The number of human trafficking victims in Mexico is growing, as traffickers target vulnerable people hit hard by the COVID-19 pandemic.
Mexican authorities identified at least 550 victims of human trafficking in 2020, a 43 percent increase from the 383 victims recorded in 2016, according to data from the Executive Secretariat for Public Security (Secretariado Ejecutivo del Sistema Nacional de Seguridad Pública - SESNSP) and cited in a report by Hispanics in Philanthropy (HIP), a non-governmental group working in Latin America and the Caribbean. HIP publishes its report on human trafficking every four years.
One of the main forms of trafficking described was the sexual exploitation of women and girls. Men and boys, meanwhile, were forced to labor in the mining and construction sectors, while females were also pressed into domestic service. Children between the ages of five and 12 were victims of sexual abuse and pornography, as well as being forced to beg on behalf of others.
The people most vulnerable to trafficking included members of the LGBTQ community, young girls, the disabled, single women with children, Indigenous people and migrants, including those displaced internally or transiting the region, according to the report.
Mexico has one of the highest rates of human trafficking in the world. Between 2015 and 2021, more than 2,800 people were reported to be victims. And if the cases recorded through the first four months of this year continue apace, Mexico will log more than 650 victims in 2021, more than any of the last six years, according to the report.
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The figures are almost certainly an undercount. Many cases go unreported for a variety of reasons, including a lack of confidence in authorities and fear of being killed for speaking out. Violence against women in Mexico has increased substantially alongside human trafficking in recent years, with a record 977 women killed in 2020.
Mexico’s central region was the most affected by human trafficking, according to the report, but the southern states of Chiapas and Oaxaca were also among those with the highest trafficking rates. The report also highlighted the Puebla-Tlaxcala corridor, Mexico City and the Gulf state of Veracruz as being human trafficking hotspots.
Last year, victims of human trafficking were recorded in 126 municipalities and in 25 of Mexico’s 31 states, up from 18 states in 2017.
“Human trafficking has become even more complex with the current health crisis,” the report's authors concluded. The authors also noted that the growing presence of organized crime groups, ties between officials and criminal actors, rampant impunity and a lack of government attention have all created “greater conditions for human trafficking to increase.”
InSight Crime Analysis
Crime groups involved in human trafficking are taking advantage of pandemic conditions in Mexico in two ways.
First, the pandemic, which has pushed millions across Mexico into poverty, has “exacerbated many individuals' existing vulnerabilities to trafficking” and “increased the number of individuals vulnerable to exploitation,” according to the US State Department’s 2021 Trafficking in Persons (TIP) report.
Second, Mexico has foundered in targeting traffickers.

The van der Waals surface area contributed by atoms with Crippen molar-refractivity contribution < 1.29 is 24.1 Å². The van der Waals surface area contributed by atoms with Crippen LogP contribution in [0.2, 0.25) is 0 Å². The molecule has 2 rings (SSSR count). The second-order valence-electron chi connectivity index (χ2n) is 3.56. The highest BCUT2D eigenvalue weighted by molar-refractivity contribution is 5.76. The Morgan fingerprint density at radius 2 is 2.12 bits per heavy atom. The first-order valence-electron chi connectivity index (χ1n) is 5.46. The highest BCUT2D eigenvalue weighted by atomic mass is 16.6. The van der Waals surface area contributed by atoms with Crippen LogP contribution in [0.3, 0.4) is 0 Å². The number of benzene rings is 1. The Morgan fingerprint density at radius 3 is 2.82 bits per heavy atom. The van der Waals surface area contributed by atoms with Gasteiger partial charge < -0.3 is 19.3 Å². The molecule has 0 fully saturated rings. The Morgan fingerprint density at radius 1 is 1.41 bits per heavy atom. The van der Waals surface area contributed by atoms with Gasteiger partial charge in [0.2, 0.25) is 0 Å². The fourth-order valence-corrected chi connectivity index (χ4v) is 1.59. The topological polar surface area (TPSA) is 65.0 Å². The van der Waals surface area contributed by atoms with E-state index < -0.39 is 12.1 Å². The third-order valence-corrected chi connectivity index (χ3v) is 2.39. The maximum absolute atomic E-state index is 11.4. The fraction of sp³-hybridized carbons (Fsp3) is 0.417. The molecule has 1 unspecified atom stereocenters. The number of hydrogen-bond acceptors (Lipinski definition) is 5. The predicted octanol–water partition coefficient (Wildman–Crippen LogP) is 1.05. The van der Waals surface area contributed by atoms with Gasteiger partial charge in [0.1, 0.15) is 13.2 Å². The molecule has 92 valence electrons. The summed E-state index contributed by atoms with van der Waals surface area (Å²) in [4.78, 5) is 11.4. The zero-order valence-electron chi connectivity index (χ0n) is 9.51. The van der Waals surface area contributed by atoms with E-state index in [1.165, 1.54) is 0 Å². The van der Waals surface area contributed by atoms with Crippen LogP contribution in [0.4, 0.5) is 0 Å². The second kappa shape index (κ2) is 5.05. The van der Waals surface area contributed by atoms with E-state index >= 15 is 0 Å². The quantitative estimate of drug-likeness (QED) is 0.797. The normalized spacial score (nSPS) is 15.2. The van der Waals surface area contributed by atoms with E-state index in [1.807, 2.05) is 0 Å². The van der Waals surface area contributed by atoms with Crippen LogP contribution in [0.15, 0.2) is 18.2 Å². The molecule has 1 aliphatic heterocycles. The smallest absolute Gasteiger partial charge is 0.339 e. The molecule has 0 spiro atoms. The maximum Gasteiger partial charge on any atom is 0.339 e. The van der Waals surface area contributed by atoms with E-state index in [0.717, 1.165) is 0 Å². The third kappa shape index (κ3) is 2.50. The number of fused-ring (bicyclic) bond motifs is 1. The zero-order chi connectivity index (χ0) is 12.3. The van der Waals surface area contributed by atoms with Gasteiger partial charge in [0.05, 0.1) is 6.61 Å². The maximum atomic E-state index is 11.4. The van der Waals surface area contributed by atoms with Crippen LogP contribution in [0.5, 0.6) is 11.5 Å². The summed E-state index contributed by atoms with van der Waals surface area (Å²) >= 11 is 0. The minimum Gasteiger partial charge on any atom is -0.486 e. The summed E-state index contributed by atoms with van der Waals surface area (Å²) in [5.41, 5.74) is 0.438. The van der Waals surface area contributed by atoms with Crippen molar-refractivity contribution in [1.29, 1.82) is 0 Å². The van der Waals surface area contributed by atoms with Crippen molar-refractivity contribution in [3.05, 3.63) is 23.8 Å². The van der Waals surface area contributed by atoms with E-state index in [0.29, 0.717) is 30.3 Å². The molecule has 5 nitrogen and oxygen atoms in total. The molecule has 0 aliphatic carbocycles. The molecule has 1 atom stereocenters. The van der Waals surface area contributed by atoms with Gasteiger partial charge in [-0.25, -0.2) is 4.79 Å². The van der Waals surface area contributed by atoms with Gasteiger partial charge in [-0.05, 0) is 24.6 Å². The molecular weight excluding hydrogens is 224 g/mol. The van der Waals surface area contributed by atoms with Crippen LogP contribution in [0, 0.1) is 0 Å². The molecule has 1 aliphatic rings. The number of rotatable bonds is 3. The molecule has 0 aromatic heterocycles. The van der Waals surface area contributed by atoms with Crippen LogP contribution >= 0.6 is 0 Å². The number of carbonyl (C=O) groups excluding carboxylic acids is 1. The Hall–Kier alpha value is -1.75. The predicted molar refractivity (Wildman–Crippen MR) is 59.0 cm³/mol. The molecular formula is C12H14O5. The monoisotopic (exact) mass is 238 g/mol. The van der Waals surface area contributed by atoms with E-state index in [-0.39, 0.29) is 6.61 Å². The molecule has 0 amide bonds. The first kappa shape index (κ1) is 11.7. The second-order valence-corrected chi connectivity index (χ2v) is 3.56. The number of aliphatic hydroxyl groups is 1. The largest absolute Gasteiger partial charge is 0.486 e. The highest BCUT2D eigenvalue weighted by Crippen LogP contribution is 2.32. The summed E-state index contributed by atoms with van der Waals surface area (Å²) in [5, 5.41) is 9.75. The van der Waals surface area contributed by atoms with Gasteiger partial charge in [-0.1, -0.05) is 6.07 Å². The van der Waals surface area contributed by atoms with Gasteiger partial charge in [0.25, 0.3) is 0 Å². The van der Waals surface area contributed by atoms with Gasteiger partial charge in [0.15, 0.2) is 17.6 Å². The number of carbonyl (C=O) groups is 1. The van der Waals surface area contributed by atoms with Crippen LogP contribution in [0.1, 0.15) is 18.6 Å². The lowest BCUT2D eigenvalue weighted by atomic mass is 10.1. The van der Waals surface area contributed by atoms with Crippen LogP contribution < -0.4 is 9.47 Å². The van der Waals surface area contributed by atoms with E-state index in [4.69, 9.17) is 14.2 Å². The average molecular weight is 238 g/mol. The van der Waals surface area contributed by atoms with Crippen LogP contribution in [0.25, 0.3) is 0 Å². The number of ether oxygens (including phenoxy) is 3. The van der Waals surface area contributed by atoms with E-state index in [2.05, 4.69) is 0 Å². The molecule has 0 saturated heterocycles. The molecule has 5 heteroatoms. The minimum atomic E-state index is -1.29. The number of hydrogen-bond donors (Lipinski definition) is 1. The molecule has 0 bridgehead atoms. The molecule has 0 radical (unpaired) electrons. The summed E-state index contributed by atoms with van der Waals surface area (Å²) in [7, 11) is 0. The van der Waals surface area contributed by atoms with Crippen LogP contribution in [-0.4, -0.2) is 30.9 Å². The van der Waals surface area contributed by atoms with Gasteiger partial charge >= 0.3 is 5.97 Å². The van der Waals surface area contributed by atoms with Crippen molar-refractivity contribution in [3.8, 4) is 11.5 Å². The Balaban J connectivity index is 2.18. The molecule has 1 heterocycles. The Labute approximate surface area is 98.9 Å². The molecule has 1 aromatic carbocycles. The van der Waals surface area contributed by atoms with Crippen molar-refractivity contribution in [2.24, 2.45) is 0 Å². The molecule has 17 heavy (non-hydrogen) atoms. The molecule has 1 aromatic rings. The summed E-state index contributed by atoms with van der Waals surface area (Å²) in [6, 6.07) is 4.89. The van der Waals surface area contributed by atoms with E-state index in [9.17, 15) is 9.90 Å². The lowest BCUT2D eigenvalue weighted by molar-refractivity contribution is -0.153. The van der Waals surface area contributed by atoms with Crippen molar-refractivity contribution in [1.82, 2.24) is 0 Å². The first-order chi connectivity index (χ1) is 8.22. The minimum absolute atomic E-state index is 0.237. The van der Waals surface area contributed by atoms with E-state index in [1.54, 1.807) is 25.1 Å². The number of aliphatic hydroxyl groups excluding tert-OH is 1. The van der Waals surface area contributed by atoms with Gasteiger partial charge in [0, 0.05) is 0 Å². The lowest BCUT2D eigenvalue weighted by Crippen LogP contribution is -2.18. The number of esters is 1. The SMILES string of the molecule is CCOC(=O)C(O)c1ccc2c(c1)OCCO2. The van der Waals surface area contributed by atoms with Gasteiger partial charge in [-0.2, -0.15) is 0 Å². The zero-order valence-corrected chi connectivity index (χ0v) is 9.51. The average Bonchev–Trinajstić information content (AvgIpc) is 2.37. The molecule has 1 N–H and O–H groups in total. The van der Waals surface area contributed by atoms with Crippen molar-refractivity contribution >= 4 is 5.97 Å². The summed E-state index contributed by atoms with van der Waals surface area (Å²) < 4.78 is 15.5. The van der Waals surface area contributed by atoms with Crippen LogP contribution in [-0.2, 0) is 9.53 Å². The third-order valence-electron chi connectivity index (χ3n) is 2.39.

“During COVID-19, there’s been a decline in interest and attention to human trafficking, which has allowed human trafficking groups to reorganize and operate with more freedom and less scrutiny from law enforcement,” Guadalupe Correa-Correa, an expert on human trafficking and organized crime in Mexico, told InSight Crime.
Migrant women and children traversing Mexico to reach the United States are particularly vulnerable to human trafficking.
Mexicans, meanwhile, fall prey to traffickers close to home. A 2019 analysis of human trafficking by the country’s National Human Rights Commission (Comisión Nacional de los Derechos Humanos - CNDH) found that between 2012 and 2017, 84 percent of human trafficking victims were Mexican nationals, and more than half were trafficked in the same state they lived in.
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To compound the issue, the Mexican government has – since 2014 – repeatedly “failed to fully meet the minimum standards for the elimination of trafficking," according to US officials.
The HIP report added that there “does not appear to be a meeting point for treating the problem,” as human trafficking receives little attention on the national agenda. The absence of public policies only further generates confusion for civil society groups and others working to confront the problem, the report concluded.
“When you have a comprehensive strategy, you’re coordinating with different ministries, prosecutors and investigators, as well as with non-governmental organizations,” said Correa-Correa. “But in Mexico, there is no coordination because there’s no government strategy or victim-centered approach to combatting the issue.”
What's more, government officials have colluded with the leaders of trafficking groups or even taken part in trafficking crimes themselves. Corrupt immigration officials have falsified documents for criminal networks and accepted bribes to facilitate the trafficking of victims into Mexico, according to the CNDH report.
The State Department found that the Mexican government “did not prosecute or convict any officials for complicity in trafficking crimes” in 2020.
Even when trafficking rings are targeted, the leaders at the top of these networks often go untouched, while low-level members – who may also be trafficking victims themselves – frequently end up in prison, Correa-Correa said.